The two issues my libertarian colleagues were expressing surrounded the concept of state intervention in promoting health by banning or management of substances which can cause harm; and the treatment of health issues which arise from potentially such excess.



The Conservative argument expressed is the state has no place at all in banning, legislating or promoting healthy activities which could curtail the freedom of those who make us unhealthy, and that as a result it is for the individual to make a rational decision with all the facts. As a result; if you were to get unhealthy, you should have to pay - at the hospital - to cure yourself because the state should not treat you equally to those who have not made the same 'lifestyle choice'




Assuming of course the libertarian argument that freedom requires access to all the information and facts which in reality never happens because people misunderstand fact which is presented in different ways, and that these people are willingly choosing to make themselves unhealthy, the issue then arises does the state have a wider role to play at all to ensure we live healthier lives?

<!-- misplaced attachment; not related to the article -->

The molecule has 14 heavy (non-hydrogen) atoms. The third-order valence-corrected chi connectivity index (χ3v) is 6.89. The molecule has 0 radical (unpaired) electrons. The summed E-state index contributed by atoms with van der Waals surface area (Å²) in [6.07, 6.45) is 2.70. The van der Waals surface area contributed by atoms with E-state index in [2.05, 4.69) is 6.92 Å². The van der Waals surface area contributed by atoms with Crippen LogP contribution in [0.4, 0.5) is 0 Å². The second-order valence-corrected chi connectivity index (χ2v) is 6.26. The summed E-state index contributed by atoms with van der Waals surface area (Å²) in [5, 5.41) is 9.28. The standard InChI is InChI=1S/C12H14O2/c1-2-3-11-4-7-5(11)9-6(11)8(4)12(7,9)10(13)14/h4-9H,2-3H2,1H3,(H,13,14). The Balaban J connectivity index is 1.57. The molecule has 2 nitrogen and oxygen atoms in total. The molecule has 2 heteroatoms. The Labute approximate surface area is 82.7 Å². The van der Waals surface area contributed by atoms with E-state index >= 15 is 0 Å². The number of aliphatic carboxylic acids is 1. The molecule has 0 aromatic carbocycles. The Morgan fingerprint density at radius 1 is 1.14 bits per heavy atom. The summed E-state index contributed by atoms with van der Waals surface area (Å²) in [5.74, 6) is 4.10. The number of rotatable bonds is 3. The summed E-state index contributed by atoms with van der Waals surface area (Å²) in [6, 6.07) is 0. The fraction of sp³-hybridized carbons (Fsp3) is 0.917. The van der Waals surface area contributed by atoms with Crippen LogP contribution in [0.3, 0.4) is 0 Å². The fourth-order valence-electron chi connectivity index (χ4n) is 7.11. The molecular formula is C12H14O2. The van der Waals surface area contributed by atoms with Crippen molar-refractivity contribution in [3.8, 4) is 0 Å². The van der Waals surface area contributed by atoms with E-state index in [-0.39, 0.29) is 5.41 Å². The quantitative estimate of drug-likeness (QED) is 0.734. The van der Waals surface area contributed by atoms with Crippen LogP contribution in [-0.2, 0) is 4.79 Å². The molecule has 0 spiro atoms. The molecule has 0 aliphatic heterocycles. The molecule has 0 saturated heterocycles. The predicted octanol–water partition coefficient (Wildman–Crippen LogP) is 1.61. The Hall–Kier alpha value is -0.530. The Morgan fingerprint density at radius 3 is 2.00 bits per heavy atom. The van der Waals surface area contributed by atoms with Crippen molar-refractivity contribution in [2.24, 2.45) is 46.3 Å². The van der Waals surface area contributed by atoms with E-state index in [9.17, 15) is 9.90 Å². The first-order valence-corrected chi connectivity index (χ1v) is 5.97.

They would say no. 

This is where I part company in that people dont make decisions based on objective parameters, and are heavily influenced by emotion and the environment around them, which means individuals dont necessarily make the right choices for their future. 

How many documentaries on those with Liver disease have I watched where the patient regrets the decision and would not want to go back again? 

I have always, and do consistently believe, the state has a role to play in promoting healthy lifestyles and eating and should be seeking to promote education of health choices. In addition it should seek to restrict, 'ban' or manage social health outcomes if issues are leading to wider public harm. Obesity and alcholism are two such areas where state intervention is needed because the problem, like with other addictive behaviours, will not cure itself without education and intervention.